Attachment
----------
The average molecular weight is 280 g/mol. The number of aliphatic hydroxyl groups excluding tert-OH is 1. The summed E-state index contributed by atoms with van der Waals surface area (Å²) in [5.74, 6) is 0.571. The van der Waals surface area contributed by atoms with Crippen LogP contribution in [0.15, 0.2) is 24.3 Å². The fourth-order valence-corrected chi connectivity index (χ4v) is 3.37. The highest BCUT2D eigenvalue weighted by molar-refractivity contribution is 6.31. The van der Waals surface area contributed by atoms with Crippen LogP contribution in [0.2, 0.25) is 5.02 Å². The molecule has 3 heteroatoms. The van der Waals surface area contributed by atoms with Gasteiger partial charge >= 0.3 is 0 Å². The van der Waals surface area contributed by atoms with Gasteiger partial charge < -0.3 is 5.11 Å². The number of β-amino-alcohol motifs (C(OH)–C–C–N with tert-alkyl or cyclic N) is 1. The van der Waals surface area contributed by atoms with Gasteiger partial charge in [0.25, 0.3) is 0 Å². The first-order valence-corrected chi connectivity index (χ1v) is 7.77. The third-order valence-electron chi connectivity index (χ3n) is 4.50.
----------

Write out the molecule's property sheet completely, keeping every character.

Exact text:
The average molecular weight is 280 g/mol. The number of aliphatic hydroxyl groups excluding tert-OH is 1. The summed E-state index contributed by atoms with van der Waals surface area (Å²) in [5.74, 6) is 0.571. The van der Waals surface area contributed by atoms with Crippen LogP contribution in [0.15, 0.2) is 24.3 Å². The fourth-order valence-corrected chi connectivity index (χ4v) is 3.37. The highest BCUT2D eigenvalue weighted by molar-refractivity contribution is 6.31. The van der Waals surface area contributed by atoms with Crippen LogP contribution in [0.2, 0.25) is 5.02 Å². The molecule has 3 heteroatoms. The van der Waals surface area contributed by atoms with Gasteiger partial charge >= 0.3 is 0 Å². The van der Waals surface area contributed by atoms with Gasteiger partial charge < -0.3 is 5.11 Å². The number of β-amino-alcohol motifs (C(OH)–C–C–N with tert-alkyl or cyclic N) is 1. The van der Waals surface area contributed by atoms with Gasteiger partial charge in [0.25, 0.3) is 0 Å². The first-order valence-corrected chi connectivity index (χ1v) is 7.77. The third-order valence-electron chi connectivity index (χ3n) is 4.50.